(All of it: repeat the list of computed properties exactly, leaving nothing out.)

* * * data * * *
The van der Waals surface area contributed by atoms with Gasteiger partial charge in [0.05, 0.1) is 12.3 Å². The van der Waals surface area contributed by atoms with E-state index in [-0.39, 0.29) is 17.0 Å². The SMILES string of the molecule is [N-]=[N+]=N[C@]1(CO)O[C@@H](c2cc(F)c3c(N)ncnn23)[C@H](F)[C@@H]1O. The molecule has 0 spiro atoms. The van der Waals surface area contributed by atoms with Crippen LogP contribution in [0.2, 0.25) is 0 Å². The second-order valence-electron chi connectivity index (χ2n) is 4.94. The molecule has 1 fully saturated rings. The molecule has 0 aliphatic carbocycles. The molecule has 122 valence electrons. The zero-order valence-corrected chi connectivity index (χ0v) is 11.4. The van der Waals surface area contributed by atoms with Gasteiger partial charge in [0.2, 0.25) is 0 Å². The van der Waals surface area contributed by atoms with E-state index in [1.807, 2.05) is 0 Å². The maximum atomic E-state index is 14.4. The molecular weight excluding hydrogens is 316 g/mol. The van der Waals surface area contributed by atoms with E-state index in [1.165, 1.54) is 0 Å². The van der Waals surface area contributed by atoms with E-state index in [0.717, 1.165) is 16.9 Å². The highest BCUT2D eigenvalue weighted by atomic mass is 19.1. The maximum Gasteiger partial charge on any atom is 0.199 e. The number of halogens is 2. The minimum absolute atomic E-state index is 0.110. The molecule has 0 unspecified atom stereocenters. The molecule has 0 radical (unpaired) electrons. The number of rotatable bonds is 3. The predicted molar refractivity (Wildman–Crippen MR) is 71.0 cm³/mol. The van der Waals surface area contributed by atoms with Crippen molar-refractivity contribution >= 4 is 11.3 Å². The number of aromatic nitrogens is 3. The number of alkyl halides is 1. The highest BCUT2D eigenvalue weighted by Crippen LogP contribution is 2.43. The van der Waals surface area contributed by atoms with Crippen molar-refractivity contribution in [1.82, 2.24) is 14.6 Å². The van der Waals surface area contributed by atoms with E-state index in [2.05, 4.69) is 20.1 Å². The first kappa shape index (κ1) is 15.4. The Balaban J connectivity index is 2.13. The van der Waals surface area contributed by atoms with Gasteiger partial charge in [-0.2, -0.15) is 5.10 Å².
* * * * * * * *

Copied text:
The van der Waals surface area contributed by atoms with Gasteiger partial charge in [0.05, 0.1) is 12.3 Å². The van der Waals surface area contributed by atoms with E-state index in [-0.39, 0.29) is 17.0 Å². The SMILES string of the molecule is [N-]=[N+]=N[C@]1(CO)O[C@@H](c2cc(F)c3c(N)ncnn23)[C@H](F)[C@@H]1O. The molecule has 0 spiro atoms. The van der Waals surface area contributed by atoms with Crippen LogP contribution in [0.2, 0.25) is 0 Å². The second-order valence-electron chi connectivity index (χ2n) is 4.94. The molecule has 1 fully saturated rings. The molecule has 0 aliphatic carbocycles. The molecule has 122 valence electrons. The zero-order valence-corrected chi connectivity index (χ0v) is 11.4. The van der Waals surface area contributed by atoms with Gasteiger partial charge in [0.2, 0.25) is 0 Å². The van der Waals surface area contributed by atoms with E-state index in [1.807, 2.05) is 0 Å². The maximum atomic E-state index is 14.4. The molecular weight excluding hydrogens is 316 g/mol. The van der Waals surface area contributed by atoms with E-state index in [1.165, 1.54) is 0 Å². The van der Waals surface area contributed by atoms with E-state index in [0.717, 1.165) is 16.9 Å². The highest BCUT2D eigenvalue weighted by atomic mass is 19.1. The maximum Gasteiger partial charge on any atom is 0.199 e. The number of halogens is 2. The minimum absolute atomic E-state index is 0.110. The molecule has 0 unspecified atom stereocenters. The molecule has 0 radical (unpaired) electrons. The number of rotatable bonds is 3. The predicted molar refractivity (Wildman–Crippen MR) is 71.0 cm³/mol. The van der Waals surface area contributed by atoms with Crippen molar-refractivity contribution >= 4 is 11.3 Å². The number of aromatic nitrogens is 3. The number of alkyl halides is 1. The highest BCUT2D eigenvalue weighted by Crippen LogP contribution is 2.43. The van der Waals surface area contributed by atoms with Crippen molar-refractivity contribution in [1.82, 2.24) is 14.6 Å². The van der Waals surface area contributed by atoms with E-state index in [2.05, 4.69) is 20.1 Å². The first kappa shape index (κ1) is 15.4. The Balaban J connectivity index is 2.13. The van der Waals surface area contributed by atoms with Gasteiger partial charge in [-0.2, -0.15) is 5.10 Å².